unremembered


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unremembered

(ˌʌnrɪˈmɛmbəd)
adj
1. not remembered; forgotten
2. obsolete (of a person) forgetful
References in classic literature ?
THE morning sunlight shining in at a badly curtained window; a clumsy wooden bed, with big twisted posts that reached to the ceiling; on one side of the bed, my mother's welcome face; on the other side, an elderly gentleman unremembered by me at that moment--such were the objects that presented themselves to my view, when I first consciously returned to the world that we live in.
Not entirely unremembered in Alaskan annals is the summer stampede of 1898 from Fort Yukon to the bench diggings of Tarwater Hill.
Who knows in how many unremembered nations' literatures this has been the Castalian Fountain?
An incomprehensible resemblance to some unremembered voice in the niece; an unintelligible malady which kept the aunt secluded from public view; an extraordinary range of scientific cultivation in the uncle, associated with a coarseness and audacity of manner which by no means suggested the idea of a man engaged in studious pursuits -- were the members of this small family of three what they seemed on the surface of them?
For she was intent on another visioning--this time of her mother, who was also unremembered in the flesh.
Addressing forgetfulness, he asserts that unremembered information is not lost forever, just held in storage to be combined with other data and retrieved later.
"I had no epiphany, no singular revelation, no moment of truth, but a steady accumulation of a thousand slights, a thousand indignities, a thousand unremembered moments produced in me an anger, a rebelliousness, a desire to fight the system that imprisoned my people.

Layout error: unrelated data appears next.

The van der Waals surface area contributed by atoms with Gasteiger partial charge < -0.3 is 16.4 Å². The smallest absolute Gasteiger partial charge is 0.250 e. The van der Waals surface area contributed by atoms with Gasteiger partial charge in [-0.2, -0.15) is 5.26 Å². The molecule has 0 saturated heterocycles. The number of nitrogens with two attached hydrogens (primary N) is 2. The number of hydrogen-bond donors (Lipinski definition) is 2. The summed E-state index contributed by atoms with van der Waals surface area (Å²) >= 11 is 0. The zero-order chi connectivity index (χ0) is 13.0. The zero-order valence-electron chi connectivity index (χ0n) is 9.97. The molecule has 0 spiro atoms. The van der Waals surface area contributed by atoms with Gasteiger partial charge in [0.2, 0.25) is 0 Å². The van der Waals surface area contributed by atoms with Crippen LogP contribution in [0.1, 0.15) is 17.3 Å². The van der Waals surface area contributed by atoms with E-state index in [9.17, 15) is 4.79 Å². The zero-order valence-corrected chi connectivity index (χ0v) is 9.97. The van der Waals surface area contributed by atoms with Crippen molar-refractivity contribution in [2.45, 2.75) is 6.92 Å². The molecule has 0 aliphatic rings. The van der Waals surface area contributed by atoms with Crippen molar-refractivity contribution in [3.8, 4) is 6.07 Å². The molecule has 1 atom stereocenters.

But all the women's faces have been cut out because in the familiar story of Kenya's independence, these women represent the unremembered heroes.
There is a memorable passage from satirist Evelyn Waugh's perhaps purposively unremembered political masterpiece "Black Mischief" (1932), in which Basil Seal, the chief Anglo architect of a modernization program in the fictional African island nation of Azania, passes a stark sentence on the democratically bereft principals of political modernity:
(12) As we look back on 1989, let us thus remember the year that produced moments of spectacular violence (in Beijing), equally spectacular nonviolence (in Berlin), and the multiple lines of historical storytelling a short segment of time can generate, including those that remain too often unseen and unremembered.
As I tell those who join my own leadership programme, most of us will sink like stones, unremembered, uncherished.
I want them to always know that their sacrifices do not go unnoticed, or unremembered. I thank God every day for the men and women who serve our country.